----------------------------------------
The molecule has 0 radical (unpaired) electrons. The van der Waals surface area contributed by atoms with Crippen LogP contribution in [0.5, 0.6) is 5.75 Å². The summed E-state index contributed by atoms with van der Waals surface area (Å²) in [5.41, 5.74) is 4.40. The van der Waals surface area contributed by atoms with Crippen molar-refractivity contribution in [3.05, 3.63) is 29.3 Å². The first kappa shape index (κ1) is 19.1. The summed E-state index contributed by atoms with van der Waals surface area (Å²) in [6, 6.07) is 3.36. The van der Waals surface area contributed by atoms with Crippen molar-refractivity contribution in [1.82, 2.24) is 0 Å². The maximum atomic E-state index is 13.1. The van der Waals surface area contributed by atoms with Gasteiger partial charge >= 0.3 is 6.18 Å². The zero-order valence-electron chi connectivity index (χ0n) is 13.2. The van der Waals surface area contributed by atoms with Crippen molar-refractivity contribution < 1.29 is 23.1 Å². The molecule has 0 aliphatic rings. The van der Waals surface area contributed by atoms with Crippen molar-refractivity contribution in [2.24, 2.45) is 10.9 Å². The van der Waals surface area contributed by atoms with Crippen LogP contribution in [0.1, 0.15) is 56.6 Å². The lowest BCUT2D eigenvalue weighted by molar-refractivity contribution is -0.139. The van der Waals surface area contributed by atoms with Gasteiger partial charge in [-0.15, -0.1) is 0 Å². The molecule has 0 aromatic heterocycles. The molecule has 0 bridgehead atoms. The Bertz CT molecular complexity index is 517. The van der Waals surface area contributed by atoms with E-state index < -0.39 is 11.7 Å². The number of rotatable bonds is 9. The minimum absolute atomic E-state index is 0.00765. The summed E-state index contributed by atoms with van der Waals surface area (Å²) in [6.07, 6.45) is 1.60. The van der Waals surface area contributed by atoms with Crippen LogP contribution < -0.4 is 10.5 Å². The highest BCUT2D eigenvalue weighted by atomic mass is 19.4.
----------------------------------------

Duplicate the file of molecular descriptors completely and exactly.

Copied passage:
The molecule has 0 radical (unpaired) electrons. The van der Waals surface area contributed by atoms with Crippen LogP contribution in [0.5, 0.6) is 5.75 Å². The summed E-state index contributed by atoms with van der Waals surface area (Å²) in [5.41, 5.74) is 4.40. The van der Waals surface area contributed by atoms with Crippen molar-refractivity contribution in [3.05, 3.63) is 29.3 Å². The first kappa shape index (κ1) is 19.1. The summed E-state index contributed by atoms with van der Waals surface area (Å²) in [6, 6.07) is 3.36. The van der Waals surface area contributed by atoms with Crippen molar-refractivity contribution in [1.82, 2.24) is 0 Å². The maximum atomic E-state index is 13.1. The van der Waals surface area contributed by atoms with Gasteiger partial charge >= 0.3 is 6.18 Å². The zero-order valence-electron chi connectivity index (χ0n) is 13.2. The van der Waals surface area contributed by atoms with Crippen molar-refractivity contribution < 1.29 is 23.1 Å². The molecule has 0 aliphatic rings. The van der Waals surface area contributed by atoms with Crippen molar-refractivity contribution in [2.24, 2.45) is 10.9 Å². The van der Waals surface area contributed by atoms with Crippen LogP contribution in [0.1, 0.15) is 56.6 Å². The lowest BCUT2D eigenvalue weighted by molar-refractivity contribution is -0.139. The van der Waals surface area contributed by atoms with Gasteiger partial charge in [-0.15, -0.1) is 0 Å². The molecule has 0 aromatic heterocycles. The molecule has 0 bridgehead atoms. The Bertz CT molecular complexity index is 517. The van der Waals surface area contributed by atoms with E-state index < -0.39 is 11.7 Å². The number of rotatable bonds is 9. The minimum absolute atomic E-state index is 0.00765. The summed E-state index contributed by atoms with van der Waals surface area (Å²) in [6.07, 6.45) is 1.60. The van der Waals surface area contributed by atoms with Crippen LogP contribution < -0.4 is 10.5 Å². The highest BCUT2D eigenvalue weighted by atomic mass is 19.4.